Countries and people are much more aware of the damage we can cause to the environment and contribute to climate change. [Industrialisation should have] a very low carbon footprint.
How do we do that?
There are lots of people on the continent without access to electricity, for instance. Let's make sure that we use renewable energy instead of committing the same mistake of using fossil fuels.
Infrastructure has to be built using sustainable materials that are respectful to lower carbon footprints. The industrialisation should be green, and choose value chains that are going to reduce the travelling of commodities, and contribute to the environment.
What role does corruption and political instability play in stopping African countries from achieving the Global Goals?
Corruption is partly a result of systemic problems, and partly a result of weakness of administration and institutions.
[There are also] external and internal factors like illicit financial flows, the ways the financial markets operate, and attractiveness to put money into safe havens that are illicit.
Internal factors include the corruption of politicians and using public resources [to uphold] weak and corrupt governance.
Most of the people [in Africa] work in the informal economy. That's an invitation for corruption [unless] economic activities are formalised as much as possible.
Depending on how big the proportion of the economy is, the more likely you are to have corrupt practises because institutions are weak. There should be more transparency, paying of taxes, etc.
Could you please tell us more about the long-term impact of COVID-19 on the continent?
We won't be going back to the normal that we had before COVID-19, partly because we know better and realise that health is a precondition for economic activity. COVID-19 has demonstrated that vividly.
The economy can stop because of a health issue and lack of preparedness. This is also a lesson for the continent's partners to take cognisance of risk perception that is not associated with health.
The moment there is trouble, countries become protective and withdraw from liberal trade. It has created innovative and new initiatives like joint procurement [of resources to fight COVID-19] that is beyond COVID-19. It's a lesson that will be translated into politics across different sectors.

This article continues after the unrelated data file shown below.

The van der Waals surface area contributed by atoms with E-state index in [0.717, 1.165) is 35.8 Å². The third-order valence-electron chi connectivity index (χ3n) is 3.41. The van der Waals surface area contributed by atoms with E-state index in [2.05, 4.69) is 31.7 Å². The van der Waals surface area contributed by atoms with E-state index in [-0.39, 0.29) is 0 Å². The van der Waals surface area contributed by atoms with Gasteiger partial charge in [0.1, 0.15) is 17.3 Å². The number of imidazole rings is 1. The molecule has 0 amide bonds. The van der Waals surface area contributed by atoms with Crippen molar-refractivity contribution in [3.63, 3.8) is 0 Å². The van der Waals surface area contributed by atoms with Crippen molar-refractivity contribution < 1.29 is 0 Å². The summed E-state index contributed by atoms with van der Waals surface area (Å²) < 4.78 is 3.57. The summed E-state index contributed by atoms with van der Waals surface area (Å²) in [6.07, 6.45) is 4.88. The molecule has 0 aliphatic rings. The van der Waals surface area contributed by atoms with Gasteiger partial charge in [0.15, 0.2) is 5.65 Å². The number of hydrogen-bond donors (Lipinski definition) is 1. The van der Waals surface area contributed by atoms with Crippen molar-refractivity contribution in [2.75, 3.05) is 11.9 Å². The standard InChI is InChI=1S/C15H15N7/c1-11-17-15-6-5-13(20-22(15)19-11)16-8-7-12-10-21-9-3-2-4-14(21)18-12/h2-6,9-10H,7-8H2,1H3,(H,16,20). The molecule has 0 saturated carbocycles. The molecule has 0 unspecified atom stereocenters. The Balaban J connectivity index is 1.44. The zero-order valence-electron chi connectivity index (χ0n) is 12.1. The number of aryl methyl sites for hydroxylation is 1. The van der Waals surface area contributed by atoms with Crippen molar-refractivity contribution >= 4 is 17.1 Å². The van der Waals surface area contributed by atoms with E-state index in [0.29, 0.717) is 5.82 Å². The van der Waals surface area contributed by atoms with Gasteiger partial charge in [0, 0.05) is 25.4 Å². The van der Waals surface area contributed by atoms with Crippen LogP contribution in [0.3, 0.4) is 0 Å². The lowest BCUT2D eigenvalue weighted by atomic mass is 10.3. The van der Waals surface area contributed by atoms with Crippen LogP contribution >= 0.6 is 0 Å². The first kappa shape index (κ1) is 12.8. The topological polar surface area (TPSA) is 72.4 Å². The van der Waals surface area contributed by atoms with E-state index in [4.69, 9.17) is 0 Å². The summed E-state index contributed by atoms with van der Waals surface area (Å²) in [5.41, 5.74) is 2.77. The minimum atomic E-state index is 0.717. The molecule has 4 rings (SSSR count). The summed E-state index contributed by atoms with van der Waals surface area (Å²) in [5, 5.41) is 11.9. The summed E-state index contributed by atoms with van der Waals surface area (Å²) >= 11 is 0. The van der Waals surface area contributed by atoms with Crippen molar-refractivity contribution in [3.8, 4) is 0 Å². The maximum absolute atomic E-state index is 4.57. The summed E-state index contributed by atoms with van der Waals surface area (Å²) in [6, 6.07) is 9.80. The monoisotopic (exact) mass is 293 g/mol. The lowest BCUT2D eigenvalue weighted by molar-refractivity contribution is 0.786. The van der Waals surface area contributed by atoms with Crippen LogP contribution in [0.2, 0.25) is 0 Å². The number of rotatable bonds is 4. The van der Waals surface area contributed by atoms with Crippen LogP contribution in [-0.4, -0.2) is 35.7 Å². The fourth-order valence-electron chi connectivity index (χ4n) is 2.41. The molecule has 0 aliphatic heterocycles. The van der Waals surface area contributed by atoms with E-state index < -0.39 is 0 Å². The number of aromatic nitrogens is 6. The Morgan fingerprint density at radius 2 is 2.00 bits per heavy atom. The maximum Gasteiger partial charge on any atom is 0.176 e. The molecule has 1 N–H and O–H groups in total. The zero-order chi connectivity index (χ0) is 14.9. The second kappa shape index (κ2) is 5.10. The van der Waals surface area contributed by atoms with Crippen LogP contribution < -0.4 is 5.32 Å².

It seems a significant number of countries in Africa are much closer to achieving climate-based Global Goals than many other countries globally. What are they doing right that the rest of the world can learn from?
The environmental dimension [of the Global Goals] translated to the Paris Agreement, which is based on volunteerism. African countries are among the countries with the most ambitious national commitment to [climate action], and that's good as Africa suffers the most from climate change, while we emit the least [carbon].
If there was climate justice, countries that are the biggest polluters should have much stronger national commitment [to climate action]. Africans countries are committing to do more. Ethiopia, Morocco, Rwanda, Egypt, and Gabon, for example, made significant investments in the environment.
Are there any African countries that stand out in how they are working towards achieving the Global Goals?
There are lots of countries that are doing well; for example, Mauritius, Seychelles, and Cape Verde. Morocco, Senegal, Ivory Coast, Ghana, Botswana, Namibia, and Togo are also doing well.
There has also been significant progress in Rwanda, Ethiopia, and Kenya. The common denominator is that they have all embarked on the structural transformation of their economies.
Why are global partnerships important in helping Africa achieve the Global Goals?
They're very important because Africa lags behind in all the indicators compared to other regions [globally], partnerships are extremely critical.
This year marks 10 years to go until the 2030 target to end extreme poverty and achieve the targets set out under the Global Goals. With the release of the Sustainable Development Report 2020, we're taking a deep dive into the successes we've already made and barriers that still exist when it comes to achieving the SDGs and ending extreme poverty by 2030. You can find our Sustainable Development Report 2020 content series here.